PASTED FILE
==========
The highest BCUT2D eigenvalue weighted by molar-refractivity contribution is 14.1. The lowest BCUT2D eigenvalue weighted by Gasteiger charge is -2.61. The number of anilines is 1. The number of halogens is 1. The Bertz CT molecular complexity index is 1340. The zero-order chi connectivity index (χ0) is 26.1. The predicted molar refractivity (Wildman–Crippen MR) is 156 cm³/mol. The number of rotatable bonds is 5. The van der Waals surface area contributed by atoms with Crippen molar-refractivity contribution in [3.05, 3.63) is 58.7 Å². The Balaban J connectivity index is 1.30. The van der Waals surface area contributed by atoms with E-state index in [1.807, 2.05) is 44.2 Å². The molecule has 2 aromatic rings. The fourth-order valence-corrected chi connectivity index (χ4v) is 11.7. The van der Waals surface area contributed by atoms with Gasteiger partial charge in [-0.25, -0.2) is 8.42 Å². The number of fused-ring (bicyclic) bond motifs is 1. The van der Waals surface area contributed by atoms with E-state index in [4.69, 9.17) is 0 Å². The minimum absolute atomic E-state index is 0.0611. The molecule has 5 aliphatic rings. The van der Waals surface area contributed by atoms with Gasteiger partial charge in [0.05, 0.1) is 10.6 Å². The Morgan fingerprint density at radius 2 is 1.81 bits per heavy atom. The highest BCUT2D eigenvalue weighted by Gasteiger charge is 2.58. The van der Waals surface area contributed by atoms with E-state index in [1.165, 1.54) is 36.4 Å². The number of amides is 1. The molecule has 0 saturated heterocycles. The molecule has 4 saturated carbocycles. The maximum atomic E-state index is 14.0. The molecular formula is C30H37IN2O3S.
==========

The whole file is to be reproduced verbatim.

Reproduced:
The highest BCUT2D eigenvalue weighted by molar-refractivity contribution is 14.1. The lowest BCUT2D eigenvalue weighted by Gasteiger charge is -2.61. The number of anilines is 1. The number of halogens is 1. The Bertz CT molecular complexity index is 1340. The zero-order chi connectivity index (χ0) is 26.1. The predicted molar refractivity (Wildman–Crippen MR) is 156 cm³/mol. The number of rotatable bonds is 5. The van der Waals surface area contributed by atoms with Crippen molar-refractivity contribution in [3.05, 3.63) is 58.7 Å². The Balaban J connectivity index is 1.30. The van der Waals surface area contributed by atoms with E-state index in [1.807, 2.05) is 44.2 Å². The molecule has 2 aromatic rings. The fourth-order valence-corrected chi connectivity index (χ4v) is 11.7. The van der Waals surface area contributed by atoms with Gasteiger partial charge in [-0.25, -0.2) is 8.42 Å². The number of fused-ring (bicyclic) bond motifs is 1. The van der Waals surface area contributed by atoms with E-state index in [4.69, 9.17) is 0 Å². The minimum absolute atomic E-state index is 0.0611. The molecule has 5 aliphatic rings. The van der Waals surface area contributed by atoms with Gasteiger partial charge in [0.05, 0.1) is 10.6 Å². The Morgan fingerprint density at radius 2 is 1.81 bits per heavy atom. The highest BCUT2D eigenvalue weighted by Gasteiger charge is 2.58. The van der Waals surface area contributed by atoms with E-state index in [1.165, 1.54) is 36.4 Å². The number of amides is 1. The molecule has 0 saturated heterocycles. The molecule has 4 saturated carbocycles. The maximum atomic E-state index is 14.0. The molecular formula is C30H37IN2O3S.